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E-learning and why it makes good business sense

young female person studying online using a computerStaff Training. Two little words that amount to considerable expenditure for business each and every year.

It is estimated that businesses spend over $9 billion worldwide per year to train their staff. And with more and more employees, particularly millennials, opting to switch jobs more frequently, companies are now seeking new and innovative ways to retain existing staff and stretch their training dollar even further.

One new way is the utilisation of e-learning initiatives. E-learning is an emerging sector that involves learning via electronic means, typically the internet. And in recent years, organisations are moving towards the use of e-learning to induct, upskill, train and retain staff.

Previously staff training consisted of classroom style settings, where staff gathered together and training was delivered by an educator. Once thought to be an effective method to reach a broad spectrum of staff on a single occasion, this style of education can often overwhelm individuals who feel challenged by structured teaching styles. This method may also allow staff members to overshadow their peers, and those who take longer to grasp concepts can feel left behind in the group atmosphere.

E-learning allows staff to set their own pace for learning within the constraints of the program – they can seek further clarification from their facilitator and even chat offline with fellow team members and management to better understand content and manoeuvre through course work. Teaching plans can be adapted for each employee or a whole team with greater fluidity than previously achieved with traditional workplace training methods.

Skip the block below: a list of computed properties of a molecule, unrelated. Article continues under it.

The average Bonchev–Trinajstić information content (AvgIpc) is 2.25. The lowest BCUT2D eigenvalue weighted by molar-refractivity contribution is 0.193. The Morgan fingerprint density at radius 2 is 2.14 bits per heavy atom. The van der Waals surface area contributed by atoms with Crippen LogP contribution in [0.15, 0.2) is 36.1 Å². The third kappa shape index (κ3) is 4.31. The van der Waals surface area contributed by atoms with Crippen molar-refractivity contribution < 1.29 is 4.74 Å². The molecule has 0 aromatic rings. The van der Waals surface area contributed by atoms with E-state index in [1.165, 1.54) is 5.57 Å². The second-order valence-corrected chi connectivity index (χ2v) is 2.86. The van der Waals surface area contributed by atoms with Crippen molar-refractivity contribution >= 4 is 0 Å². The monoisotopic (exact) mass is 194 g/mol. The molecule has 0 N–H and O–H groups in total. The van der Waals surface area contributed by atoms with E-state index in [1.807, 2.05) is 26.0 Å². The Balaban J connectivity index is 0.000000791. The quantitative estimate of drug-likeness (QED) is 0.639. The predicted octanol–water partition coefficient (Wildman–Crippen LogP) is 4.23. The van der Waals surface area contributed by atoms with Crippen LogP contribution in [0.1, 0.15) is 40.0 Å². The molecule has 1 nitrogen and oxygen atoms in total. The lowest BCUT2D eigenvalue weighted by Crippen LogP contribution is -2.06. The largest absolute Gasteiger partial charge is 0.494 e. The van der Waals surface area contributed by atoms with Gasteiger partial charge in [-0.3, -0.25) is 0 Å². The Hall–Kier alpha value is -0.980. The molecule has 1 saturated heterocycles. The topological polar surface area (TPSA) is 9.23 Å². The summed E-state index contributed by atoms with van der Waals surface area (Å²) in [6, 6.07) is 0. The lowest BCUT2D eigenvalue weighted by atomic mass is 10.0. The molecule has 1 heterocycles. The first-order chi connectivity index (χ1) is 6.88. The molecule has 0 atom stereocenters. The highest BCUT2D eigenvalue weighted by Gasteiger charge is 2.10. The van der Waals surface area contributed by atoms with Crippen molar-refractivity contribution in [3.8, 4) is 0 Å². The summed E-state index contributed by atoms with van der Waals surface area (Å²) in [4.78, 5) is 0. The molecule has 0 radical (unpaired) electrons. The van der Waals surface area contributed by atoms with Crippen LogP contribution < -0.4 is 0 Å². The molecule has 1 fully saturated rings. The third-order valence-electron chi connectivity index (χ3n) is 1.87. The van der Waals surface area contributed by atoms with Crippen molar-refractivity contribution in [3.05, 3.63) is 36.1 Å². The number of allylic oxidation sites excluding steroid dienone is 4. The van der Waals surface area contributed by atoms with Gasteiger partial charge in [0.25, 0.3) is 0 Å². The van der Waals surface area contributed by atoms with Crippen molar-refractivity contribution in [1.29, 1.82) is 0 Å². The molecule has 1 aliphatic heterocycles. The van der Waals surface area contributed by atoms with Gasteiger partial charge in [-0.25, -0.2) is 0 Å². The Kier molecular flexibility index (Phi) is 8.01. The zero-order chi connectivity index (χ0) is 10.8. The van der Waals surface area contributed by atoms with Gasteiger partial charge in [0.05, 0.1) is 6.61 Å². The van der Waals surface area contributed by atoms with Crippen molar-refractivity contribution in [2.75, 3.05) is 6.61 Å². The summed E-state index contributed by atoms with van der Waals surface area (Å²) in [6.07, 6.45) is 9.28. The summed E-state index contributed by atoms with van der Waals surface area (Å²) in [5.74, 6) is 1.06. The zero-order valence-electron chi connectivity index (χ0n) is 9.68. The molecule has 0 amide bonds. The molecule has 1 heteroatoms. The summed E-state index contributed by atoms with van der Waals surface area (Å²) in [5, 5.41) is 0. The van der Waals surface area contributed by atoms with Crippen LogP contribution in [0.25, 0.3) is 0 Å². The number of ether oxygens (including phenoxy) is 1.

What are the benefits of e-learning?

  • Can increase morale and engagement
  • Foster the sharing of ideas between team members
  • Increased sense of purpose
  • Flexible working conditions
  • Increased productivity and enthusiasm for work and personal development
  • No minimum numbers required for online training
  • Can assess and alter content as required.

While the benefits of e-learning to both employees and employers are extensive, it is important to note that there are some perceived limitations regarding the effectiveness of e-learning. Some individuals find the online structure less conducive to learning than a traditional classroom setting where ideas and questions are raised in real time. There are also greater levels of self-motivation required to study in the online space; for an individual that requires constant encouragement, this style of learning may be less appealing and ultimately less satisfying. The open dialogue between teacher and student can be lacking in the online space if the facilitator is not engaged with their team. The human element is such a vital component of learning, and it’s suggested that the online space does not provide enough depth for a person’s overall understanding.

How does a workplace capitalise on e-learning and overcome these perceived limitations?

Utilising a combination of online training programs followed with face to face forums can ensure full capitalisation of the materials. Importantly, this blend of facilitation will help capture different learning styles of the whole team and ensure the business has received quality return on investment for its training expenditure. If an organisation seeks to recruit millennials (and who won’t be – it is estimated that millennials will account for a staggering 75% of Australia’s workforce by 2025!), then adapting your business’ workforce development strategy to include e-learning is vital. No two staff members are the same, so why not consider initiating an online training strategy for your business and reap the benefits of offering innovative and tailored learning opportunities for your whole team!

About the author

TMS Consulting